NOK 11,5 million (app €1,5 million) have been granted to three joint Norwegian-Russian projects on polar and petroleum research. Photo: Thomas Nilsen
NOK 11,5 million (app €1,5 million) have been granted to three joint Norwegian-Russian projects on polar and petroleum research. Three new research projects will give us new knowledge on the Arctic and strengthen Norway’s and Russia’s common knowledge base on the area.
The three projects that have received grants are “4DARCTIC: Structure and evolution of Arctic crust and mantle based on multi-scale Geophysical studies”, which is a joint project between the University of Oslo and the Institute of Petroleum Geology and Geophysics; “CLIMate variability and change in the Eurasian ARCtic in the 21st century”, a cooperation project between the Nansen Center and Voeikov Main Geophysical Observatory; “Combined effects of Petroleum and the Environment in bivalves from the Norwegian-Russian Arctic”, a joint project between the University of Tromsø and the Karelian Research Centre, RAS Institute of Biology.
All the three projects are cooperation projects between scientists in Norway and Russia. The project partners are covering half of the expenses, the rest is covered by the Russian research foundation Russian Foundation for Basic Research (RFBR) and the Research Council of Norway is covering the Norwegian part.
“This research cooperation will give an important contribution to a holistic management of the sea and the resources in Arctic areas through a common knowledge base”, says the Research Council of Norway’s Director Arvid Hallén to the council’s web site.
A step-by-step increase up to SEK 5,5 billion will be added to the annual defense budget following the Ukraine crisis. The cash will partly come by cutting spending on environment and nuclear safety cooperation with Russia.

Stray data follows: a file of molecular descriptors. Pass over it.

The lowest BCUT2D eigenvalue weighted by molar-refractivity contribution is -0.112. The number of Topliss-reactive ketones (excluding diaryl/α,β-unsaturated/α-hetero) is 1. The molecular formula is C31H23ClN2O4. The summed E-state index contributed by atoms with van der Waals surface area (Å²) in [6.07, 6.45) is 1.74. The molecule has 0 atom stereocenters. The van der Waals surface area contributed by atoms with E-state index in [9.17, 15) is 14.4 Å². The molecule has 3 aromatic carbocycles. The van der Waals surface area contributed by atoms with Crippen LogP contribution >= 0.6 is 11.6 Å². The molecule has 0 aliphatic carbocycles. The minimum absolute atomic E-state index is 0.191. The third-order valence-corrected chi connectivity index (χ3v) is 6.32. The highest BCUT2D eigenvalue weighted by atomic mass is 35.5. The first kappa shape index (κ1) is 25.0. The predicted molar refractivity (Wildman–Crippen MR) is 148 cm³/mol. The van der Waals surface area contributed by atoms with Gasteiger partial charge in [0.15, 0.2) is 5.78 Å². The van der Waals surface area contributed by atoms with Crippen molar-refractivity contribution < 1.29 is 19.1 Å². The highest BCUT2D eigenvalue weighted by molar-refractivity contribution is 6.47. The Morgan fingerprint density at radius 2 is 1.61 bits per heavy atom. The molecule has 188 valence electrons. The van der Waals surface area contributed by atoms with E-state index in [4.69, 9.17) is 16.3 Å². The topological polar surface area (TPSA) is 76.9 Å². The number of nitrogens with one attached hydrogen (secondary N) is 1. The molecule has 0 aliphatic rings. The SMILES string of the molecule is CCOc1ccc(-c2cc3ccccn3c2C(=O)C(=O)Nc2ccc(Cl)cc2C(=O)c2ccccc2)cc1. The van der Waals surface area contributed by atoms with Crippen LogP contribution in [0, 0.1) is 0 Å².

The president warns against hostile action and terrorism in the Arctic and says regional oil installations must be protected. At the same time, he signs a law, empowering oil companies to establish their own armed forces.
MURMANSK: Ecological groups gathered on Kola Peninsula fear that Barents nature will be the looser after Oslo decided to call off the environmental minister’s Moscow meeting in response to Russia’s annexation of Crimea.
TROMSØ: Since the first five specimens of snow crab were found in the Barents Sea in 1996, the population has exploded. There is now ten times as much snow crab than king crab in the area, and scientists are just starting to find out how this new species has adopted to life in the Barents Sea.
More than 900 reindeer die of hunger on the Russian Arctic island of Kolguyev following a critical lack of available local pasturelands. The reindeer stocks in the area are too badly managed, regional authorities admit.
Three days processing of visa-applications is history. “Always apply at least 15 days prior to scheduled departure. Our processing time is 10 days,” says Marit Egholm Jacobsen, head of the visa section at Norway’s Consulate General in Murmansk.
Board member Amund Trellevik in the press network fears entry-denial of Kremlin’s controversial propaganda-journalist Dmitry Kiselyov could be retaliated by refusing Norwegian journalists access to Russia.